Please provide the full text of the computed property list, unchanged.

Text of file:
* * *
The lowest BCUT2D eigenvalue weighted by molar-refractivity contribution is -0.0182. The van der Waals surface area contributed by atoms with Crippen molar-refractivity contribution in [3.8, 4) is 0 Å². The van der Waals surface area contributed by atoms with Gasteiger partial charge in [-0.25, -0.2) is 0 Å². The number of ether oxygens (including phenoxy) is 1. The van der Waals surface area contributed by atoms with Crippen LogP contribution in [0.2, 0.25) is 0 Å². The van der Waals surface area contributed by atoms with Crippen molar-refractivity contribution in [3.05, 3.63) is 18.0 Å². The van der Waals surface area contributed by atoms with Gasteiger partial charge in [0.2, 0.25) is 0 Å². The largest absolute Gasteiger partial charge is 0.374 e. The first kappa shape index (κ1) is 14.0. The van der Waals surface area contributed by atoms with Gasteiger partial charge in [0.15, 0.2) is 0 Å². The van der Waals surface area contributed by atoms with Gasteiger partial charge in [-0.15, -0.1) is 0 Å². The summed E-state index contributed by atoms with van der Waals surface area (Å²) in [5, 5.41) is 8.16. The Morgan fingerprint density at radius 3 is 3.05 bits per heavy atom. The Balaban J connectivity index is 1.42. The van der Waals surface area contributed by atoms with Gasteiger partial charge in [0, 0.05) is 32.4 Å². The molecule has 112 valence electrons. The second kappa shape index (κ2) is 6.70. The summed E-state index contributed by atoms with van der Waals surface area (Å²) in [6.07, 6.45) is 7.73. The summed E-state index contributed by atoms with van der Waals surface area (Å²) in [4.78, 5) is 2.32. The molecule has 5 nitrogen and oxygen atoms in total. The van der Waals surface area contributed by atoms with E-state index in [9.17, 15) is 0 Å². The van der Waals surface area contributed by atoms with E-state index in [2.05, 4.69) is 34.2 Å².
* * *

The lowest BCUT2D eigenvalue weighted by molar-refractivity contribution is -0.0182. The van der Waals surface area contributed by atoms with Crippen molar-refractivity contribution in [3.8, 4) is 0 Å². The van der Waals surface area contributed by atoms with Gasteiger partial charge in [-0.25, -0.2) is 0 Å². The number of ether oxygens (including phenoxy) is 1. The van der Waals surface area contributed by atoms with Crippen LogP contribution in [0.2, 0.25) is 0 Å². The van der Waals surface area contributed by atoms with Crippen molar-refractivity contribution in [3.05, 3.63) is 18.0 Å². The van der Waals surface area contributed by atoms with Gasteiger partial charge in [0.2, 0.25) is 0 Å². The largest absolute Gasteiger partial charge is 0.374 e. The first kappa shape index (κ1) is 14.0. The van der Waals surface area contributed by atoms with Gasteiger partial charge in [0.15, 0.2) is 0 Å². The van der Waals surface area contributed by atoms with Gasteiger partial charge in [-0.15, -0.1) is 0 Å². The summed E-state index contributed by atoms with van der Waals surface area (Å²) in [5, 5.41) is 8.16. The Morgan fingerprint density at radius 3 is 3.05 bits per heavy atom. The Balaban J connectivity index is 1.42. The van der Waals surface area contributed by atoms with Gasteiger partial charge in [0, 0.05) is 32.4 Å². The molecule has 112 valence electrons. The second kappa shape index (κ2) is 6.70. The summed E-state index contributed by atoms with van der Waals surface area (Å²) in [6.07, 6.45) is 7.73. The summed E-state index contributed by atoms with van der Waals surface area (Å²) in [4.78, 5) is 2.32. The molecule has 5 nitrogen and oxygen atoms in total. The van der Waals surface area contributed by atoms with E-state index in [9.17, 15) is 0 Å². The van der Waals surface area contributed by atoms with E-state index in [2.05, 4.69) is 34.2 Å².